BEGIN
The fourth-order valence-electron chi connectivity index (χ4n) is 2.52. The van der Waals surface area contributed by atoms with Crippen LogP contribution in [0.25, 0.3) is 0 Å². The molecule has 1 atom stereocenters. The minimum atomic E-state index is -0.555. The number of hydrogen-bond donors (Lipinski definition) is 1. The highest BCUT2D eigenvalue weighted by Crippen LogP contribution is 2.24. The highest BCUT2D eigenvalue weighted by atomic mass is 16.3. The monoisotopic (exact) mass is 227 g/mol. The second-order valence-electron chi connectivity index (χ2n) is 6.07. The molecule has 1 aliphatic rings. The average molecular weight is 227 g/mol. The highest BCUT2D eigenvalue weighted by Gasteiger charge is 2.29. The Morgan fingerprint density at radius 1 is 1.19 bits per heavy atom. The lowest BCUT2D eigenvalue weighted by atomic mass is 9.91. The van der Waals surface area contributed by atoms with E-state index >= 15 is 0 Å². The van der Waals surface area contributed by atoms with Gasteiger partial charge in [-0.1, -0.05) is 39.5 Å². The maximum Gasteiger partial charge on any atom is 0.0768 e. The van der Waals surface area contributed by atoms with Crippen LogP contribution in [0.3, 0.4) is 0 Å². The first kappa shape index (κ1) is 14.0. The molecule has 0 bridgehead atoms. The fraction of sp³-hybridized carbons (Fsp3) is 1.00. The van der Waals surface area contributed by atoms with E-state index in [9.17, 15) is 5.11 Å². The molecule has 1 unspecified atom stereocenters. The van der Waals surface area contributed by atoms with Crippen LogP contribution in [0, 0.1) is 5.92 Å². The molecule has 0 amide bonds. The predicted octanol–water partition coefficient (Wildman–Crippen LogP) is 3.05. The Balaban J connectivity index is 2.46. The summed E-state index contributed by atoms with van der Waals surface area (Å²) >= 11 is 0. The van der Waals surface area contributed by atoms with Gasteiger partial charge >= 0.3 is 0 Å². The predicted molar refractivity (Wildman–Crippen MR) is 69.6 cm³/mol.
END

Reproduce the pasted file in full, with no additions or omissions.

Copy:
The fourth-order valence-electron chi connectivity index (χ4n) is 2.52. The van der Waals surface area contributed by atoms with Crippen LogP contribution in [0.25, 0.3) is 0 Å². The molecule has 1 atom stereocenters. The minimum atomic E-state index is -0.555. The number of hydrogen-bond donors (Lipinski definition) is 1. The highest BCUT2D eigenvalue weighted by Crippen LogP contribution is 2.24. The highest BCUT2D eigenvalue weighted by atomic mass is 16.3. The monoisotopic (exact) mass is 227 g/mol. The second-order valence-electron chi connectivity index (χ2n) is 6.07. The molecule has 1 aliphatic rings. The average molecular weight is 227 g/mol. The highest BCUT2D eigenvalue weighted by Gasteiger charge is 2.29. The Morgan fingerprint density at radius 1 is 1.19 bits per heavy atom. The lowest BCUT2D eigenvalue weighted by atomic mass is 9.91. The van der Waals surface area contributed by atoms with E-state index >= 15 is 0 Å². The van der Waals surface area contributed by atoms with Gasteiger partial charge in [-0.1, -0.05) is 39.5 Å². The maximum Gasteiger partial charge on any atom is 0.0768 e. The van der Waals surface area contributed by atoms with Crippen LogP contribution in [0.3, 0.4) is 0 Å². The first kappa shape index (κ1) is 14.0. The molecule has 0 bridgehead atoms. The fraction of sp³-hybridized carbons (Fsp3) is 1.00. The van der Waals surface area contributed by atoms with E-state index in [9.17, 15) is 5.11 Å². The molecule has 1 unspecified atom stereocenters. The van der Waals surface area contributed by atoms with Crippen LogP contribution in [0, 0.1) is 5.92 Å². The molecule has 0 amide bonds. The predicted octanol–water partition coefficient (Wildman–Crippen LogP) is 3.05. The Balaban J connectivity index is 2.46. The summed E-state index contributed by atoms with van der Waals surface area (Å²) >= 11 is 0. The van der Waals surface area contributed by atoms with Gasteiger partial charge >= 0.3 is 0 Å². The predicted molar refractivity (Wildman–Crippen MR) is 69.6 cm³/mol.